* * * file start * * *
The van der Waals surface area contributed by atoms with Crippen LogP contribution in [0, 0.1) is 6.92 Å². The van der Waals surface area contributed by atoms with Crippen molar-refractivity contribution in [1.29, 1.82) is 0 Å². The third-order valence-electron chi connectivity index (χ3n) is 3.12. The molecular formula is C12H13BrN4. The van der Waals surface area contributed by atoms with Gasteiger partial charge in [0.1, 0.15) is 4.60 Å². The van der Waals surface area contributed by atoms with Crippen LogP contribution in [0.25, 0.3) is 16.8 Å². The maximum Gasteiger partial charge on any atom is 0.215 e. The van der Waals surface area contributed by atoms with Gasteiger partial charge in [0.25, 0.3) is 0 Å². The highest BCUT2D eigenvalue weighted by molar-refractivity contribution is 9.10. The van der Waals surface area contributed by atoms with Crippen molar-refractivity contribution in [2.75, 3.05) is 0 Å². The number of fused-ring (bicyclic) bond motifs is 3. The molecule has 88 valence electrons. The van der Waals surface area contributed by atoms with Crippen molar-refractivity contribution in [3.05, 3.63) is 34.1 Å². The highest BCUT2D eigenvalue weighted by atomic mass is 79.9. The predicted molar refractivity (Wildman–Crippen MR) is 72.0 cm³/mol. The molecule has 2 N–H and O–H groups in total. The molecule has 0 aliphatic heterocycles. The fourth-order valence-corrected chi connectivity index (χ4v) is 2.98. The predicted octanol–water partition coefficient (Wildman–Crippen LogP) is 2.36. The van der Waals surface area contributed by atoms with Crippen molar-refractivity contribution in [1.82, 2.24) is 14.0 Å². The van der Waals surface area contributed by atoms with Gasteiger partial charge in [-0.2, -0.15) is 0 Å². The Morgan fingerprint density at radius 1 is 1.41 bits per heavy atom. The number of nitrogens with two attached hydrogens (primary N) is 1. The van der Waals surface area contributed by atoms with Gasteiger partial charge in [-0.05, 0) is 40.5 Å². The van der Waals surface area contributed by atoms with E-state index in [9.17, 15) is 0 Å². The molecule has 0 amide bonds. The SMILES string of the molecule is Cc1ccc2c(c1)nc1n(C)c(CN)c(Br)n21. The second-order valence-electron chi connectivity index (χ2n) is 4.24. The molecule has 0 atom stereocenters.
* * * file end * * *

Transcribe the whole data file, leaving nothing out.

The van der Waals surface area contributed by atoms with Crippen LogP contribution in [0, 0.1) is 6.92 Å². The van der Waals surface area contributed by atoms with Crippen molar-refractivity contribution in [1.29, 1.82) is 0 Å². The third-order valence-electron chi connectivity index (χ3n) is 3.12. The molecular formula is C12H13BrN4. The van der Waals surface area contributed by atoms with Gasteiger partial charge in [0.1, 0.15) is 4.60 Å². The van der Waals surface area contributed by atoms with Crippen LogP contribution in [0.25, 0.3) is 16.8 Å². The maximum Gasteiger partial charge on any atom is 0.215 e. The van der Waals surface area contributed by atoms with Gasteiger partial charge in [0.25, 0.3) is 0 Å². The highest BCUT2D eigenvalue weighted by molar-refractivity contribution is 9.10. The van der Waals surface area contributed by atoms with Crippen molar-refractivity contribution in [2.75, 3.05) is 0 Å². The number of fused-ring (bicyclic) bond motifs is 3. The molecule has 88 valence electrons. The van der Waals surface area contributed by atoms with Crippen molar-refractivity contribution in [3.05, 3.63) is 34.1 Å². The highest BCUT2D eigenvalue weighted by atomic mass is 79.9. The predicted molar refractivity (Wildman–Crippen MR) is 72.0 cm³/mol. The molecule has 2 N–H and O–H groups in total. The molecule has 0 aliphatic heterocycles. The fourth-order valence-corrected chi connectivity index (χ4v) is 2.98. The predicted octanol–water partition coefficient (Wildman–Crippen LogP) is 2.36. The van der Waals surface area contributed by atoms with Crippen molar-refractivity contribution in [1.82, 2.24) is 14.0 Å². The van der Waals surface area contributed by atoms with Gasteiger partial charge in [-0.2, -0.15) is 0 Å². The Morgan fingerprint density at radius 1 is 1.41 bits per heavy atom. The number of nitrogens with two attached hydrogens (primary N) is 1. The van der Waals surface area contributed by atoms with Gasteiger partial charge in [-0.05, 0) is 40.5 Å². The van der Waals surface area contributed by atoms with E-state index in [9.17, 15) is 0 Å². The molecule has 0 amide bonds. The SMILES string of the molecule is Cc1ccc2c(c1)nc1n(C)c(CN)c(Br)n21. The second-order valence-electron chi connectivity index (χ2n) is 4.24. The molecule has 0 atom stereocenters.